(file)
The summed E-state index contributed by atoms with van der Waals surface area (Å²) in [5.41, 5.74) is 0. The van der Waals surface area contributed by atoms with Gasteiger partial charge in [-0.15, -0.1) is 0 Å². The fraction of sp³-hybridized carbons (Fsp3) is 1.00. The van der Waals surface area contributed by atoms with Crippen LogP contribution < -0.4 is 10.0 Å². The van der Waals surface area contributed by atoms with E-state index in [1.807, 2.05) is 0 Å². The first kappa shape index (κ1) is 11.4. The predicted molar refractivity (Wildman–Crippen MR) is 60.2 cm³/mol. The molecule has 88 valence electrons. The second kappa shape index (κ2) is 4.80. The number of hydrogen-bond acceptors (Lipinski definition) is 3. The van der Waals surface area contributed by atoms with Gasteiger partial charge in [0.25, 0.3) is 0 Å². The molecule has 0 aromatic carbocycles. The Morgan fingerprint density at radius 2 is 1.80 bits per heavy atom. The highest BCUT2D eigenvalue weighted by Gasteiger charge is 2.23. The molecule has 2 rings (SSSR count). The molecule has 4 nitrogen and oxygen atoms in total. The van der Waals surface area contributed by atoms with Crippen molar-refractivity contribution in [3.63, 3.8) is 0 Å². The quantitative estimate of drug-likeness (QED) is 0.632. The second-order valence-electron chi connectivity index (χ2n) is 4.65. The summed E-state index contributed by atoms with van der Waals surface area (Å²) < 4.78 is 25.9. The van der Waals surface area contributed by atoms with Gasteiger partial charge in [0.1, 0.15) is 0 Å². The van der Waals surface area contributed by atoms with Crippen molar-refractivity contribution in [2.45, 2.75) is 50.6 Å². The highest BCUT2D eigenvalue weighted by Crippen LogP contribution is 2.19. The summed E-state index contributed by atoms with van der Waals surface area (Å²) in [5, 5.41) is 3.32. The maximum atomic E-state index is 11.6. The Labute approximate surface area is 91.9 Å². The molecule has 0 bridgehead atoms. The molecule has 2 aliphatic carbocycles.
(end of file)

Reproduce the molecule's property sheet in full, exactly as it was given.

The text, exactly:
The summed E-state index contributed by atoms with van der Waals surface area (Å²) in [5.41, 5.74) is 0. The van der Waals surface area contributed by atoms with Gasteiger partial charge in [-0.15, -0.1) is 0 Å². The fraction of sp³-hybridized carbons (Fsp3) is 1.00. The van der Waals surface area contributed by atoms with Crippen LogP contribution < -0.4 is 10.0 Å². The van der Waals surface area contributed by atoms with E-state index in [1.807, 2.05) is 0 Å². The first kappa shape index (κ1) is 11.4. The predicted molar refractivity (Wildman–Crippen MR) is 60.2 cm³/mol. The molecule has 88 valence electrons. The second kappa shape index (κ2) is 4.80. The number of hydrogen-bond acceptors (Lipinski definition) is 3. The van der Waals surface area contributed by atoms with Gasteiger partial charge in [0.25, 0.3) is 0 Å². The molecule has 0 aromatic carbocycles. The Morgan fingerprint density at radius 2 is 1.80 bits per heavy atom. The highest BCUT2D eigenvalue weighted by Gasteiger charge is 2.23. The molecule has 2 rings (SSSR count). The molecule has 4 nitrogen and oxygen atoms in total. The van der Waals surface area contributed by atoms with Crippen molar-refractivity contribution in [3.63, 3.8) is 0 Å². The quantitative estimate of drug-likeness (QED) is 0.632. The second-order valence-electron chi connectivity index (χ2n) is 4.65. The summed E-state index contributed by atoms with van der Waals surface area (Å²) < 4.78 is 25.9. The van der Waals surface area contributed by atoms with Gasteiger partial charge in [0.1, 0.15) is 0 Å². The van der Waals surface area contributed by atoms with Crippen molar-refractivity contribution in [2.45, 2.75) is 50.6 Å². The highest BCUT2D eigenvalue weighted by Crippen LogP contribution is 2.19. The summed E-state index contributed by atoms with van der Waals surface area (Å²) in [5, 5.41) is 3.32. The maximum atomic E-state index is 11.6. The Labute approximate surface area is 91.9 Å². The molecule has 0 bridgehead atoms. The molecule has 2 aliphatic carbocycles.